A thought from a former comic-book editor:
Namor, Marvel Comics’ Sub-Mariner, rules the world, even if the world doesn’t know it. His ocean domain covers more than two-thirds of the Earth’s surface. It surrounds the land masses and reaches into them via rivers.
But the ocean hides secrets beneath its surface, and so does Namor.
For years, he’s been quietly gaining political power. He started by befriending, threatening, and otherwise influencing small island and coastal nations that the world usually ignores. He gradually moved inland to larger countries, gaining leverage and forging alliances.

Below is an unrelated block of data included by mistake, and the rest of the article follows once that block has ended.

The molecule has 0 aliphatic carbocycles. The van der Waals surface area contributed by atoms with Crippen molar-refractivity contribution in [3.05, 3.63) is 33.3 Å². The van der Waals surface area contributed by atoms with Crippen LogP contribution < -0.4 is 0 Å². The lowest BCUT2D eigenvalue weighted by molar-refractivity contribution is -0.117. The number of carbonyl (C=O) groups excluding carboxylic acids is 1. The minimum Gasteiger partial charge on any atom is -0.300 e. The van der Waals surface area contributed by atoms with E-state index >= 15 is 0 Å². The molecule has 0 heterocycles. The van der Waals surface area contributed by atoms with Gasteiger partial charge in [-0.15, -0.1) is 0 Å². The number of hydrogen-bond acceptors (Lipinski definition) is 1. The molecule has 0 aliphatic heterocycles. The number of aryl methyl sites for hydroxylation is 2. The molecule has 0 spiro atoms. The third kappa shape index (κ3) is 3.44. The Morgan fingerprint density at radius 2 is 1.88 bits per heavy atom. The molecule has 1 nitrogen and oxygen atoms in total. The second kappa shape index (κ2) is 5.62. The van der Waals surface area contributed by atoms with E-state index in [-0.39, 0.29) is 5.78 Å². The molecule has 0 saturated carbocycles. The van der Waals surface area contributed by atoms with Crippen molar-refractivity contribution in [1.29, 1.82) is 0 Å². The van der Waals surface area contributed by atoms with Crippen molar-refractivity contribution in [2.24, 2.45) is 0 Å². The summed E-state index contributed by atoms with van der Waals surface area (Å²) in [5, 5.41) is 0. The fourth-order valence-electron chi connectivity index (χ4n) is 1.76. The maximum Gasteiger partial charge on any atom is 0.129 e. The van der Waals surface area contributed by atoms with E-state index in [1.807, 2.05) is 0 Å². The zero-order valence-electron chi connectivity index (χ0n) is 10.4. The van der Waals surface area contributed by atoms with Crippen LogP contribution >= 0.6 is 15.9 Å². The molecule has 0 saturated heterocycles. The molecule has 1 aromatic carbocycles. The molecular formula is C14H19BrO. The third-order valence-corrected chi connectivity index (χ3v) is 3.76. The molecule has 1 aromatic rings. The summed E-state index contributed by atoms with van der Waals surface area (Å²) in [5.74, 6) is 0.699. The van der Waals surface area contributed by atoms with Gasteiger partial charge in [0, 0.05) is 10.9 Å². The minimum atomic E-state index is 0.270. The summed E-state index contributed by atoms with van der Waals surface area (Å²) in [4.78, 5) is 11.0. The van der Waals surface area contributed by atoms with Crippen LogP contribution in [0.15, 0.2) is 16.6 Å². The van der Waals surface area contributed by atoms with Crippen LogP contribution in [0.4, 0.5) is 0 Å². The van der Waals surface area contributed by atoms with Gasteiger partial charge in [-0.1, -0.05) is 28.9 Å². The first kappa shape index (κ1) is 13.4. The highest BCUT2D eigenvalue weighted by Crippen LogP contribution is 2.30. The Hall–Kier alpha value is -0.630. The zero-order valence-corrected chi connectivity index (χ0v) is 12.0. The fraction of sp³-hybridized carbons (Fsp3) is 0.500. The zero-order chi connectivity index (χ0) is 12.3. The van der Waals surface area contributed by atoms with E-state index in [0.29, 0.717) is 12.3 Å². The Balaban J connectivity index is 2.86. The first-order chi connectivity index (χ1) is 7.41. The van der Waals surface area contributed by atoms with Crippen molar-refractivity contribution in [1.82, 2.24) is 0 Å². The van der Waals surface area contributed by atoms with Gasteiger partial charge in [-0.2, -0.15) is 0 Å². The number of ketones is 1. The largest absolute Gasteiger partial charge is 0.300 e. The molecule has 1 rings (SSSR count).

And he’s done it as secretly as possible. He has no reason to notify anyone who could stop him.
But the bigger Namor’s web grows, the harder it is to hide. When the world sees how much power he’s amassed –– enough to win a war with any nation, pound its economy to subsistence levels, and conquer its natural resources –– the world’s largest nations object.
Namor says that he’s not out to hurt anyone. He’s amassed power just to ensure the safety of his undersea domain and its people. But his previous attacks against the surface world make everyone from Nick Fury to Doctor Doom distrust him and plan to take him down.
And thus we have a conflict that could drive a new NAMOR series. He deserves it. He’s been a pillar of Marvel since 1939, but he hasn’t been a consistently top seller for decades.
I enjoy exercises like this. They let me use my editorial muscles, which flex not exactly in terms of specific stories but in setting up circumstances in which writers and artists can create great stories of their own.
Sometimes, I do miss being a comics editor.